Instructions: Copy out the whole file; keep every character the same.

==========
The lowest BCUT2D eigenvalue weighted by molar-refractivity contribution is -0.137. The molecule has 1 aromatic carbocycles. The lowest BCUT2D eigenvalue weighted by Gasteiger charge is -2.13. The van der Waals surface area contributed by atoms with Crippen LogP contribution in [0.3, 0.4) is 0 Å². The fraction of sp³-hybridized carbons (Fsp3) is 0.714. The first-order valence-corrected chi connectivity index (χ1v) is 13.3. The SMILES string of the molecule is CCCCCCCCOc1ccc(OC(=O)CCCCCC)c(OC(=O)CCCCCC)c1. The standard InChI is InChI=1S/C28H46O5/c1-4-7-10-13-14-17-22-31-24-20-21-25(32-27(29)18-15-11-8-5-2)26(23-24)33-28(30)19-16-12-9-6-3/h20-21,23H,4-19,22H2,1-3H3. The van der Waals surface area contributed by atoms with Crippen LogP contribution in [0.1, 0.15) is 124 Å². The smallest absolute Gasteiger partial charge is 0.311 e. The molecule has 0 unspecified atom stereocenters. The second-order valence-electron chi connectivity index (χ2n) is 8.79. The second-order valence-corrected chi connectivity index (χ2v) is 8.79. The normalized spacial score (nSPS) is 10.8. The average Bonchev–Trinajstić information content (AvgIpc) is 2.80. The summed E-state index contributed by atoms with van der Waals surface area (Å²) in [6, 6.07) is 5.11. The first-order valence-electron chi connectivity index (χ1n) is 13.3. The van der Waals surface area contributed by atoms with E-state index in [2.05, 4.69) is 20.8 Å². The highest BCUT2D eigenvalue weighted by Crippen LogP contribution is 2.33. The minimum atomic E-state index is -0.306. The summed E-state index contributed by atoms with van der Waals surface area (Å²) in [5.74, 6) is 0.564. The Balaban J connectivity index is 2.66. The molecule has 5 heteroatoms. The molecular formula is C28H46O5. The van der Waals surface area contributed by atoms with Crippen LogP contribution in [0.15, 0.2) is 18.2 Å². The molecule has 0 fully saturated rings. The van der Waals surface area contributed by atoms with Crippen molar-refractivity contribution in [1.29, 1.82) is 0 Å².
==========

The lowest BCUT2D eigenvalue weighted by molar-refractivity contribution is -0.137. The molecule has 1 aromatic carbocycles. The lowest BCUT2D eigenvalue weighted by Gasteiger charge is -2.13. The van der Waals surface area contributed by atoms with Crippen LogP contribution in [0.3, 0.4) is 0 Å². The fraction of sp³-hybridized carbons (Fsp3) is 0.714. The first-order valence-corrected chi connectivity index (χ1v) is 13.3. The SMILES string of the molecule is CCCCCCCCOc1ccc(OC(=O)CCCCCC)c(OC(=O)CCCCCC)c1. The standard InChI is InChI=1S/C28H46O5/c1-4-7-10-13-14-17-22-31-24-20-21-25(32-27(29)18-15-11-8-5-2)26(23-24)33-28(30)19-16-12-9-6-3/h20-21,23H,4-19,22H2,1-3H3. The van der Waals surface area contributed by atoms with Crippen LogP contribution in [0.1, 0.15) is 124 Å². The smallest absolute Gasteiger partial charge is 0.311 e. The molecule has 0 unspecified atom stereocenters. The second-order valence-electron chi connectivity index (χ2n) is 8.79. The second-order valence-corrected chi connectivity index (χ2v) is 8.79. The normalized spacial score (nSPS) is 10.8. The average Bonchev–Trinajstić information content (AvgIpc) is 2.80. The summed E-state index contributed by atoms with van der Waals surface area (Å²) in [6, 6.07) is 5.11. The first-order valence-electron chi connectivity index (χ1n) is 13.3. The van der Waals surface area contributed by atoms with E-state index in [2.05, 4.69) is 20.8 Å². The highest BCUT2D eigenvalue weighted by Crippen LogP contribution is 2.33. The minimum atomic E-state index is -0.306. The summed E-state index contributed by atoms with van der Waals surface area (Å²) in [5.74, 6) is 0.564. The Balaban J connectivity index is 2.66. The molecule has 5 heteroatoms. The molecular formula is C28H46O5. The van der Waals surface area contributed by atoms with Crippen LogP contribution in [0.15, 0.2) is 18.2 Å². The molecule has 0 fully saturated rings. The van der Waals surface area contributed by atoms with Crippen molar-refractivity contribution in [1.29, 1.82) is 0 Å².